- Explore someplace new
- Be inspired
- Read a classic (book 2 of 4)
- Try a new recipe
- Get selfishly creative
Book #2: The Jungle
Again, I am not going to go into long summaries and critiques. I will say I had a confusing relationship with the book. I enjoyed reading it…looked forward to it…but reading the actual, dismal words on the page never left me with a sense of joy and hope. I suppose that was exactly what Sinclair was going for.
There were exactly three points in the book in which there may have been a glimmer of excitement/hope/thrill that lasts longer than the end of a chapter.
1. The introduction – Reading about the history of The Jungle and how it came to be published, censored, and viewed as a vehicle for change really built momentum for me and made me want to dive in.
2. The first chapter – It all begins with a wedding: feasting, dancing, merriment, love. I did struggle a little getting into the first chapter (which seems to be pretty standard with me lately), but when you start off on such a happy note, it’s easy to move to the next chapter.
3. Somewhere in the last third of the book – A change of fortune! But by this time you have already become as cynical as the characters so you know it won’t last.
With all that said, I would recommend The Jungle if you are looking to read a piece of classic American literature. As far as writing goes, it is not all that unpleasant to read. And if you like to think about the state of the world/society/your country, this book will open up plenty of opportunities to do so while you are reading it and beyond.
If, as it turns out, you would rather have a quick summary, I have included actual quotes below (in chronological order) to give you a sense of the book. Don’t read on if you ever think you may actually read the book. I am not taking any care to keep spoilers at bay.
- Chapter 1: “With laughter, and shouts, and endless badinage and merriment, the (wedding) guests took their places.” (Oh, the joys of a wedding!)
- Chapter 2: “They began to notice a strange pungent odor…you could literally taste it…it was an elemental odor, raw and crude… The new emigrants were still tasting it when suddenly the car came to a halt, the door flung open, and a voice shouted – “Stockyards!” (And so the tale truly begins…)
- Chapter 5: “So from the top to bottom the (meat-packing plant) is simply a seething cauldron of jealousies and hatreds; there is no loyalty or decency anywhere about it, there is no place in it where a man counted for anything against a dollar.”
- Chapter 6: “The details came gradually… (The house) was not new at all… They used the flimsiest and cheapest materials… They were sold with the idea that the people who bought them would not be able to pay for them.” (Especially when the family has to start paying for repairs…sometimes I feel this way about our house. Spoiler: The family eventually loses the house.)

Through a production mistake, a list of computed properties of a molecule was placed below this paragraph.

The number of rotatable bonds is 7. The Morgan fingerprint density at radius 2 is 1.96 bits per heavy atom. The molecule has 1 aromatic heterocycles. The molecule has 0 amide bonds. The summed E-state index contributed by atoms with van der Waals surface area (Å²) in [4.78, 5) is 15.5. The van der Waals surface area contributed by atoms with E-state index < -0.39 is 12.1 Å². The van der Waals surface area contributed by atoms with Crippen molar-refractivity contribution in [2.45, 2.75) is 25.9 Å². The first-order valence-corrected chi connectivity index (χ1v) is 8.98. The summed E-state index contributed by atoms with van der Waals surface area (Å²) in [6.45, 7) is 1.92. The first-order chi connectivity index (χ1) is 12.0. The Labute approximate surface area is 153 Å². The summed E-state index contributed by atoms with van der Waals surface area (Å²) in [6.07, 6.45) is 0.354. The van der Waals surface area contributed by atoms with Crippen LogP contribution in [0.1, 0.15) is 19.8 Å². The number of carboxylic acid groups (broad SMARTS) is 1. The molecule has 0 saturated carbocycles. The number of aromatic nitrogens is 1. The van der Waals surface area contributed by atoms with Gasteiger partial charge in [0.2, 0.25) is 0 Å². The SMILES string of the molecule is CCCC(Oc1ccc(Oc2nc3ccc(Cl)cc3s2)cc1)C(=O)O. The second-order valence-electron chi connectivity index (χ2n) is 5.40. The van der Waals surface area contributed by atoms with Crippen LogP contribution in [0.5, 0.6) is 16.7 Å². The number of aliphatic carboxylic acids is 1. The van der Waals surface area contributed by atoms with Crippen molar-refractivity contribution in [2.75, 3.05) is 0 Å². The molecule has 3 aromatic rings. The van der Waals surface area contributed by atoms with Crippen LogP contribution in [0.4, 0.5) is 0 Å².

- Chapter 10: “When you have a job in Packingtown you hang on to it… even if they kick you and beat you, you hang on as long as you can drag yourself there. Sometimes they come when they are dying and fall dead at their work.” (Spoiler: One of the family dies at work.)
- Chapter 11: “Jurgis would begin to forget (about the horrors of his work life) and be happy, because he was in a world where there was no thing so beautiful as the smile of little (baby) Antanas (his son).” (Spoiler: This sweet boy drowns in the street two years later.)
- Chapter 12: “In the beginning (Jurgis) had been fresh and strong…but now he was second hand and they did not want him…and yet it was in their service he had been damaged!”
- Chapter 13: “The Almighty cannot have intended the science of healing to apply to human beings who have unventilated and filthy homes to live in, and dangerous and exhausting work to do, and insufficient food and clothing – who in other words are not human beings at all, but simply parts of a machine for producing wealth.”
- Chapter 14: “Every spring they cleaned the (meat-waste barrels) and in the barrels would be dirt, and rust, and old nails, and stale water – and filth that cannot be named. The meat would be moldy and white, stinking and full of maggots; and still, cartload after cartload, it would be taken and dumped into the hoppers with fresh meat and sent out to the dear public’s breakfast.”
- Chapter 14: “And from all the unending horror of this there was a respite – he could drink! He could forget the pain, he could slip off the burden… His dead self would stir in him…he would be man again.”
- Chapter 20: “But a big man cannot stay drunk on three dollars. Monday night Jurgis came home, sober and sick, realizing that he had spent every cent the family owned, and had not bought a single instant’s forgetfulness with it.” (Spoiler: What was he trying to forget? The death of his wife…who died in childbirth…carrying the child of her boss…who made her sleep with him to keep her job and allow her family to keep theirs.)
- Chapter 29: “Jurgis had come into conflict with one of the creatures of the jungle whose power was greater than his own;and he had been worsted in combat, beaten down and trampled upon, and left crippled and wounded, to drag himself away.”
- Chapters 32-37: “Comrades… open your eyes…Socialism…is…the only real remedy for such evils… We shall organize (the workingmen), we shall drill them, we shall marshal them for the victory!” (Yes, I took some liberties with the ellipses, but really, the last quarter of the book is about making the case for Socialism.)
What else should I read? I have two more classics to read this year. How about something a little more uplifting, eh?